“He’s gone so much that if I didn’t do it, the feeders would go empty a lot,” Redmond said.
However, one thing she will not handle are the deer ribs her husband hangs on an old swing set for birds to get suet, fat and marrow. The couple allow deer hunters on their 10-acre wooded property provided the hunters give them the rib cage after the deer is processed.
Oranges, grape jelly, black-oil sunflower seeds and sugar water for hummingbirds are among the food Noel Cutright puts out to lure nesting and migrating birds to his Town of Saukville home. Photos by Sam Arendt“All birds and animals come to it,” Cutright said. “One time I had a possum at one end and a red-tailed hawk on the other end. The possum kept watching the hawk.
“I see it as another way of recycling, a use of a natural food source rather than throwing it away.”
Most bird fatalities are caused by cats and collisions with windows, Cutright said.
His windows are reflective coated and have hawk silhouettes to discourage birds from flying into them.
Using window feeders and placing feeders close to windows cut down on window collisions because birds slow down when approaching feeders.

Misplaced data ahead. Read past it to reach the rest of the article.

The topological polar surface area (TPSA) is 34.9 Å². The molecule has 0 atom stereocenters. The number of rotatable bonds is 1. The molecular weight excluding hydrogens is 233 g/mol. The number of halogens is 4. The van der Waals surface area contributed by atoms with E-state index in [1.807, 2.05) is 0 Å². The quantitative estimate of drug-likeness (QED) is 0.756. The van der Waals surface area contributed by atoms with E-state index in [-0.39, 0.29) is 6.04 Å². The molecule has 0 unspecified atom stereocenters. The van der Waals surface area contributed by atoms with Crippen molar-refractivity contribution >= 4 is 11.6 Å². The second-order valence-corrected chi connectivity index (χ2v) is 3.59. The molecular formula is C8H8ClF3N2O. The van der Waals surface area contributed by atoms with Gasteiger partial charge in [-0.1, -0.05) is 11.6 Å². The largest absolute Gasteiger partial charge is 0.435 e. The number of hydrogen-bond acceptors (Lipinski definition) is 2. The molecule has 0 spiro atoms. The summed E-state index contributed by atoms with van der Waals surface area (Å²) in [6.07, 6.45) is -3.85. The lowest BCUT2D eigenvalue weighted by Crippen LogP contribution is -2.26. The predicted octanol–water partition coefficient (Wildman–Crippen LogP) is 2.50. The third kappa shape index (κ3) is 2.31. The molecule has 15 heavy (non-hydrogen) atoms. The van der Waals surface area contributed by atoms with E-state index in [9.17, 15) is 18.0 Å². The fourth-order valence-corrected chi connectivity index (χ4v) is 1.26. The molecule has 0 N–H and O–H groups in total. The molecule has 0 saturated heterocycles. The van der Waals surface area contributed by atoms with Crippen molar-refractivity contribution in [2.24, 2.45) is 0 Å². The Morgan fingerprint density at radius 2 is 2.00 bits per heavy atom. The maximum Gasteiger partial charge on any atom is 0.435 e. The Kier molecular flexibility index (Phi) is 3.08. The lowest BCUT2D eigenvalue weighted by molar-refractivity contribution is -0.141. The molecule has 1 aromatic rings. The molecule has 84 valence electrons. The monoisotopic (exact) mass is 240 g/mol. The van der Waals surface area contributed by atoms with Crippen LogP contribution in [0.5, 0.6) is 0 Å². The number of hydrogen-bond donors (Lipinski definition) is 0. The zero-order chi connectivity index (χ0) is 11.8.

Birds of prey will sometimes flush small birds into windows, then pick up the stunned or dead bird.
“It’s a lot easier than catching them while flying,” Cutright said.
Cats, he said, should not be allowed to roam freely because they prey on birds.
“On our Christmas bird counts, the numbers were always down at feeders where we saw cats,” he said.
FEEDERS FILLED WITH birdseed mixes for cardinals and goldfinches and suet holders were checked by Vicky Trent at her Port Washington home. It’s also important to provide shelter for birds by placing feeders near trees or bushes. Cutright has enough trees on his property that it’s not a concern.
Feeders placed in the open will not be as popular as those near shelter.
Vicky Trent, who is the horticulturist at Drew’s True Value Hardware in Port Washington, also offers advice to people buying birdseed, feeders and birdhouses. She feeds birds year-around because she loves seeing the different varieties that come to the feeders at her Port Washington home and hearing them sing.
“I’m really partial to the thistle sacks. Goldfinches love the sacks. I had 20 finches on one of them last week,” Trent said. “The finches love the new songbird mix. That’s my splurge.”
She puts an inexpensive birdseed mix in a feeder that attracts ground-feeding birds.